The data appears to have been collected by a practice known as web-scraping, where a company accesses the web interface of a service and then collates data automatically …
This is different from a hack, as that involves breaking into a system in order to access data that is not supposed to be publicly accessible. Web-scraping accesses only public data.
For example, an automated system can access a series of YouTube channels, collecting the username, photo, and follower count of the channel owner. A whole database of these records becomes a privacy issue even though the data itself is public-facing.
Once that data has been collated into a database, you’d normally expect it to be protected. But TNW reports that a database of 235M records was found on the web with no password protection.
The scraped data had four major datasets with details of millions of users from the aforementioned platforms. It contained information such as profile name, full name, profile photo, age, gender, and follower stats […]
Bob Diachenko, the lead researcher for security firm Comparitech, found three identical copies of the database on August 1. According to Diachenko and the team, the data belonged to a now-defunct company called Deep Social.
When they reached out to the company, the request was forwarded to Hong-Kong-based firm Social Data, who acknowledged the breach and closed the access to the database. However, Social Data denied having any links with Deep Social.
Comparitech said that each record contained some or all of the following:
- Profile name
- Full real name
- Profile photo
- Account description
- Whether the profile belongs to a business or has advertisements
- Statistics about follower engagement, including:
- Number of followers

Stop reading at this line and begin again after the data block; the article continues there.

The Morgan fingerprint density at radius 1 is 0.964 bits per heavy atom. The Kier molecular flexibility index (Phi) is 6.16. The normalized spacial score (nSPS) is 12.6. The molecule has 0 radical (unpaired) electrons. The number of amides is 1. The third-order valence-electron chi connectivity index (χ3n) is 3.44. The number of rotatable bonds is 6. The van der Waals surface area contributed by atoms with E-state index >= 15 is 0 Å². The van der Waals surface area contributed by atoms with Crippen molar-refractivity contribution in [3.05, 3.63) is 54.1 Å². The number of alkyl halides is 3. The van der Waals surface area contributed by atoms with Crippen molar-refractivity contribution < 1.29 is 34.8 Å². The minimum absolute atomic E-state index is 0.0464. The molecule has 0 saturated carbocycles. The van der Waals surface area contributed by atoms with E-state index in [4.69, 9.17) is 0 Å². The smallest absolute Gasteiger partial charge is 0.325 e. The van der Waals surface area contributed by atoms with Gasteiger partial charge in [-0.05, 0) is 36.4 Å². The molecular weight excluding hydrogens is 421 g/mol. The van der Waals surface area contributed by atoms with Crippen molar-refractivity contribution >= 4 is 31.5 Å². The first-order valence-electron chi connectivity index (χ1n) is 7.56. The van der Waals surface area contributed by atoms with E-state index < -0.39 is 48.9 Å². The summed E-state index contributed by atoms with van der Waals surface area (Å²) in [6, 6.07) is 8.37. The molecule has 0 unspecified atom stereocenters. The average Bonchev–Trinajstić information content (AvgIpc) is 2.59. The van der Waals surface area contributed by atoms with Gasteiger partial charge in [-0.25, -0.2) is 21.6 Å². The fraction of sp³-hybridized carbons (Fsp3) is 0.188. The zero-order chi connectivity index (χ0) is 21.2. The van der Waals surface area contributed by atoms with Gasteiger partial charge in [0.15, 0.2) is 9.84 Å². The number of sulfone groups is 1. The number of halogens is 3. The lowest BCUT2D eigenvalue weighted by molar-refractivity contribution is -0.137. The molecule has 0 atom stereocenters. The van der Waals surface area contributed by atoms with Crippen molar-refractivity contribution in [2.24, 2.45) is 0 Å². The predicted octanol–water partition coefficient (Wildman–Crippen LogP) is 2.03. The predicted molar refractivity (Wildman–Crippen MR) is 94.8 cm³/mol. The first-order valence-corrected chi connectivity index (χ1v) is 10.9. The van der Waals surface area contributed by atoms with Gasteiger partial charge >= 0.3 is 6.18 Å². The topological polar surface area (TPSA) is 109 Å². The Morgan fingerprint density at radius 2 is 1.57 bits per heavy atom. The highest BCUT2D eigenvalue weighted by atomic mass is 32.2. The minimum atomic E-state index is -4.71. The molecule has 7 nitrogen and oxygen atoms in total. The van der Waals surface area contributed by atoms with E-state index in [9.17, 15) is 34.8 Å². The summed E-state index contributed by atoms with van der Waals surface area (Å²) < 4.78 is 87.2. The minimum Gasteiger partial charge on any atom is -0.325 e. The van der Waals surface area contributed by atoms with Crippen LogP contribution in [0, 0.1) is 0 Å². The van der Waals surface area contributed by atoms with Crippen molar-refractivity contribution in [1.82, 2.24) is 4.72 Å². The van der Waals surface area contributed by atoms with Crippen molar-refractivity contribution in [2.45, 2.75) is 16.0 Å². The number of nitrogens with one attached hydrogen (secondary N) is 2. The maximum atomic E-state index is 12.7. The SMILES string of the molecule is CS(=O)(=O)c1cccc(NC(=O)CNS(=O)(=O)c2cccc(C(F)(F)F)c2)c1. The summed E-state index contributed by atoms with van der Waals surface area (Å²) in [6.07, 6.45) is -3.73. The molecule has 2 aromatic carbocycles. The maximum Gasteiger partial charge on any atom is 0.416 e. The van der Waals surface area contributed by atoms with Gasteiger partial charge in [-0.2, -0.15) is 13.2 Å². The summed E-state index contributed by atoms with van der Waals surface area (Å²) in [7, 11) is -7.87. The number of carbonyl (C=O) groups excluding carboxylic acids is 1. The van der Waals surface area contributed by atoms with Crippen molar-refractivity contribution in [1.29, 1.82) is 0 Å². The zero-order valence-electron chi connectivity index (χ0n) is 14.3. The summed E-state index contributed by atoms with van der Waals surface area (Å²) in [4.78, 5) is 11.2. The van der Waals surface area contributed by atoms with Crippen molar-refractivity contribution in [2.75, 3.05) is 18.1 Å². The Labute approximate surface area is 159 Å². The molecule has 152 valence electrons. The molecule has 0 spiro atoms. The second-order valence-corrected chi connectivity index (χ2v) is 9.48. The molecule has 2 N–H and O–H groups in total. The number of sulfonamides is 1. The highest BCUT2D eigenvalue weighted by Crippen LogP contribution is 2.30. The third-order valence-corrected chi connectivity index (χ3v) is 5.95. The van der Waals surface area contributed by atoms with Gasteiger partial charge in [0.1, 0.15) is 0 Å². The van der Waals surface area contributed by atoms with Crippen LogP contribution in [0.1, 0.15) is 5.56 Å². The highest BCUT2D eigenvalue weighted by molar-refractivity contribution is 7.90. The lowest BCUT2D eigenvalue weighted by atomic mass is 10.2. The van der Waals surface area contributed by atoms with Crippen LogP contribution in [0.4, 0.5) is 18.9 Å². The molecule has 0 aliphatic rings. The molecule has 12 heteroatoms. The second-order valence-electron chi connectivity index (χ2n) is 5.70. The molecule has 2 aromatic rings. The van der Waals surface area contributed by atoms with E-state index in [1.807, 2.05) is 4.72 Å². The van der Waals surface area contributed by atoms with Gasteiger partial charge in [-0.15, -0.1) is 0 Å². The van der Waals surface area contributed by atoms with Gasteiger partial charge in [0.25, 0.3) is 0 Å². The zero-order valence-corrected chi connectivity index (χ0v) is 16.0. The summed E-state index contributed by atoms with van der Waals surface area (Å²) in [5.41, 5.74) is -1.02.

- Engagement rate
- Follower growth rate
- Audience gender
- Audience age
- Audience location
- Last post timestamp
Additionally, about 20% of the records sampled contained either a phone number or email address. As TNW notes, this type of data can be used for spam, but also for phishing attempts.
Web-scraping is usually prohibited by the terms and conditions of the services concerned, but a California court last year ruled that it’s not illegal. That can, in many cases, be a good thing.
For example, CityMapper is a hugely popular app which works out how to get from A to B in a city by the quickest method, pulling in live traffic and public transit data to do so. These days, most public transit companies make that data available via an API, but in the early days it was only available on the web. Web-scraping by early forerunners to CityMapper offered a handy way to make the data more usable.
Web-scraping can still be useful today, when companies put useful data on the web but don’t make it available through an API. Price-comparison services, for example, often still rely on web-scraping.
But scraping personal data is another matter, and courts perhaps need to distinguish between the two types of use.
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